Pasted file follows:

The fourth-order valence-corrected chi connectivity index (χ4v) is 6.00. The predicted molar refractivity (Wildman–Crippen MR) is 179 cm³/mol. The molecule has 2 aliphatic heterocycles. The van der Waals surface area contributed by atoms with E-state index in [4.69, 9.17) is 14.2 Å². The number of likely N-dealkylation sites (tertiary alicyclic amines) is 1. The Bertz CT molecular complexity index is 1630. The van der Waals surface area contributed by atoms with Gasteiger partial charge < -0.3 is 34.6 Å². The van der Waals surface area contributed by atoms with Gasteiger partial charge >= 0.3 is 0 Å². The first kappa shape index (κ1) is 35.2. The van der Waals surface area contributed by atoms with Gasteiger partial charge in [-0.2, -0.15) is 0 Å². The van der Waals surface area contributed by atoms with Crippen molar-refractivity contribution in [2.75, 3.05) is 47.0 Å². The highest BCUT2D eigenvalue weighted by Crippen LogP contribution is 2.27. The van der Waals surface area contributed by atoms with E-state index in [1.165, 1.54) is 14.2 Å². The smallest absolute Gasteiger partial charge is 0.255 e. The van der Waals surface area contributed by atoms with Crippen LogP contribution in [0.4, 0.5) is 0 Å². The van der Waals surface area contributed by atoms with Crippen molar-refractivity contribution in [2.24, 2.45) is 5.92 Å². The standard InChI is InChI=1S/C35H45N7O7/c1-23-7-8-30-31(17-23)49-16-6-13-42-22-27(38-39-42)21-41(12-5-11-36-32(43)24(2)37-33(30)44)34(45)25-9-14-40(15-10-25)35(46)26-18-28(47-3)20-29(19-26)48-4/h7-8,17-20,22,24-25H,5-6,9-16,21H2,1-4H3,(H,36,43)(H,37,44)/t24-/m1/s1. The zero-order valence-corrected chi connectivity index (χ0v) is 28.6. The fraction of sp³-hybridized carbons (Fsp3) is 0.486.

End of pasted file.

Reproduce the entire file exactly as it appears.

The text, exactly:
The fourth-order valence-corrected chi connectivity index (χ4v) is 6.00. The predicted molar refractivity (Wildman–Crippen MR) is 179 cm³/mol. The molecule has 2 aliphatic heterocycles. The van der Waals surface area contributed by atoms with E-state index in [4.69, 9.17) is 14.2 Å². The number of likely N-dealkylation sites (tertiary alicyclic amines) is 1. The Bertz CT molecular complexity index is 1630. The van der Waals surface area contributed by atoms with Gasteiger partial charge < -0.3 is 34.6 Å². The van der Waals surface area contributed by atoms with Gasteiger partial charge >= 0.3 is 0 Å². The first kappa shape index (κ1) is 35.2. The van der Waals surface area contributed by atoms with Gasteiger partial charge in [-0.2, -0.15) is 0 Å². The van der Waals surface area contributed by atoms with Crippen molar-refractivity contribution in [2.75, 3.05) is 47.0 Å². The highest BCUT2D eigenvalue weighted by Crippen LogP contribution is 2.27. The van der Waals surface area contributed by atoms with E-state index in [1.165, 1.54) is 14.2 Å². The smallest absolute Gasteiger partial charge is 0.255 e. The van der Waals surface area contributed by atoms with Crippen LogP contribution in [0.4, 0.5) is 0 Å². The van der Waals surface area contributed by atoms with Crippen molar-refractivity contribution in [2.24, 2.45) is 5.92 Å². The standard InChI is InChI=1S/C35H45N7O7/c1-23-7-8-30-31(17-23)49-16-6-13-42-22-27(38-39-42)21-41(12-5-11-36-32(43)24(2)37-33(30)44)34(45)25-9-14-40(15-10-25)35(46)26-18-28(47-3)20-29(19-26)48-4/h7-8,17-20,22,24-25H,5-6,9-16,21H2,1-4H3,(H,36,43)(H,37,44)/t24-/m1/s1. The zero-order valence-corrected chi connectivity index (χ0v) is 28.6. The fraction of sp³-hybridized carbons (Fsp3) is 0.486.